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Exp Toxicol Pathol. 2014 Dec;66(9-10):429-36. doi: 10.1016/j.etp.2014.07.002. Epub 2014 Aug 2.

N-diethylnitrosamine mouse hepatotoxicity: time-related effects on histology and oxidative stress.

Author information

1
Veterinary Sciences Department, University of Trás-os-Montes and Alto Douro (UTAD), Quinta de Prados, 5000-911 Vila Real, Portugal; Center for the Research and Technology of Agro-Environmental and Biological Sciences (CITAB), University of Trás-os-Montes and Alto Douro, Vila Real, Portugal. Electronic address: nunopsantos@msn.com.
2
Veterinary Sciences Department, University of Trás-os-Montes and Alto Douro (UTAD), Quinta de Prados, 5000-911 Vila Real, Portugal; Veterinary and Animal Science Research Centre (CECAV), Veterinary Science Department, University of Trás-os-Montes and Alto Douro (UTAD), Quinta de Prados, 5000-911 Vila Real, Portugal.
3
Laboratory for Process Engineering, Environment, Biotechnology and Energy (LEPABE), Chemical Engineering Department, Faculty of Engineering, University of Porto (FEUP), Rua Dr. Roberto Frias, 4200-465 Porto, Portugal; Experimental Pathology and Therapeutics Group, CI-IPOP, Portuguese Institute of Oncology, Rua Dr. António Bernardino de Almeida, 4200-072 Porto, Portugal.
4
CQVR, Chemistry Department, University of Trás-os-Montes and Alto Douro, Vila Real, Portugal.
5
Center for the Research and Technology of Agro-Environmental and Biological Sciences (CITAB), University of Trás-os-Montes and Alto Douro, Vila Real, Portugal. Electronic address: fpeixoto@utad.pt.
6
Veterinary Sciences Department, University of Trás-os-Montes and Alto Douro (UTAD), Quinta de Prados, 5000-911 Vila Real, Portugal; Center for the Research and Technology of Agro-Environmental and Biological Sciences (CITAB), University of Trás-os-Montes and Alto Douro, Vila Real, Portugal; Center for the Study of Animal Sciences (CECA), Food and Agrarian Sciences and Technologies Institute (ICETA), University of Porto, Rua Padre Armando Quintas, 4485-661 Vairão, Portugal. Electronic address: pamo@utad.pt.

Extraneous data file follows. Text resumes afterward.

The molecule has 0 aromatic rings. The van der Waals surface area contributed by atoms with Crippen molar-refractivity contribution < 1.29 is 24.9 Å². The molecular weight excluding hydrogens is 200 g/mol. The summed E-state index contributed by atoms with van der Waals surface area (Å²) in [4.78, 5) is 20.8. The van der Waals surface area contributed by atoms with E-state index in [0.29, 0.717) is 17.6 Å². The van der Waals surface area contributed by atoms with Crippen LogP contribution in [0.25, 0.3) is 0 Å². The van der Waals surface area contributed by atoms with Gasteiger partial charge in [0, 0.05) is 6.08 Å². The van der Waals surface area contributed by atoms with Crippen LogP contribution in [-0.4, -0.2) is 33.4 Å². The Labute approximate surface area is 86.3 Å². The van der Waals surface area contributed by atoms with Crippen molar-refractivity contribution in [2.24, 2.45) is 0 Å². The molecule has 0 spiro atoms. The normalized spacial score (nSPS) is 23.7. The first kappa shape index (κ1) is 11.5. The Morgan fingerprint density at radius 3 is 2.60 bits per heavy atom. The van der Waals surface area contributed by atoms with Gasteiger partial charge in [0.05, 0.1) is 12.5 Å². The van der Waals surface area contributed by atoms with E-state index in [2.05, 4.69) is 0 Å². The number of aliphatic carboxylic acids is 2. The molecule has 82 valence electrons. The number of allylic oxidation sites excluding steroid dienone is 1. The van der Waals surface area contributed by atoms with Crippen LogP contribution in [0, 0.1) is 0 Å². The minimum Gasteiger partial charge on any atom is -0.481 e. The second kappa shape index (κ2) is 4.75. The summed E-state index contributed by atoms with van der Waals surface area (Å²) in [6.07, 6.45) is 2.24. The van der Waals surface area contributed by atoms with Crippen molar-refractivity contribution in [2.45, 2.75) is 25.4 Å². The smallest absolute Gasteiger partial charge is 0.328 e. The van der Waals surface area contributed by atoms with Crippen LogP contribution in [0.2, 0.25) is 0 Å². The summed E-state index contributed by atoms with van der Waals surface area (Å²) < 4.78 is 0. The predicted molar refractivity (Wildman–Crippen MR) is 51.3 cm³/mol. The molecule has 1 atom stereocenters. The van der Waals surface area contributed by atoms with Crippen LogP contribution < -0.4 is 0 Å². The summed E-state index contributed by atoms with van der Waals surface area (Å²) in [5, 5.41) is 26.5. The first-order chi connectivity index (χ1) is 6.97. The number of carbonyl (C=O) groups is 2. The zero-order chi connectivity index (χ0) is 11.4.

Abstract

Animal models, namely mice, have been used to study chemically induced carcinogenesis due to their similarity to the histological and genetic features of human patients. Hepatocellular carcinoma (HCC) is a common malignancy with poor clinical outcome. The high incidence of HCC might be related to exposure to known risk factors, including carcinogenic compounds, such as N-nitrosamines, which cause DNA damage. N-nitrosamines affect cell mitochondrial metabolism, disturbing the balance between reactive oxygen species (ROS) and antioxidants, causing oxidative stress and DNA damage, potentially leading to carcinogenesis. This work addresses the progressive histological changes in the liver of N-diethylnitrosamine (DEN)-exposed mice and its correlation with oxidative stress. Male ICR mice were randomly divided into five DEN-exposed and five matched control groups. DEN was IP administered, once a week, for eight consecutive weeks. Samples were taken 18 h after the last DEN injection (8 weeks post-exposure). The following sampling occurred at weeks 15th, 22nd, 29th and 36th after the first DEN injection. DEN resulted in early toxic lesions and, from week 29 onwards, in progressive proliferative lesions. Between 15 and 29 weeks, DEN-exposed animals showed significant changes in hepatic antioxidant (glutathione, glutathione reductase, and catalase) status (p<0.05) compared with controls. These results point to an association between increased DEN-induced oxidative stress and the early histopathological alterations, suggesting that DEN disrupted the antioxidant defense mechanism, thereby triggering liver carcinogenesis.

KEYWORDS:

Antioxidants; Hepatocellular carcinoma; Liver; Mice; N-diethylnitrosamine (DEN); Reactive oxygen species (ROS)

PMID:
25097018
DOI:
10.1016/j.etp.2014.07.002
[Indexed for MEDLINE]

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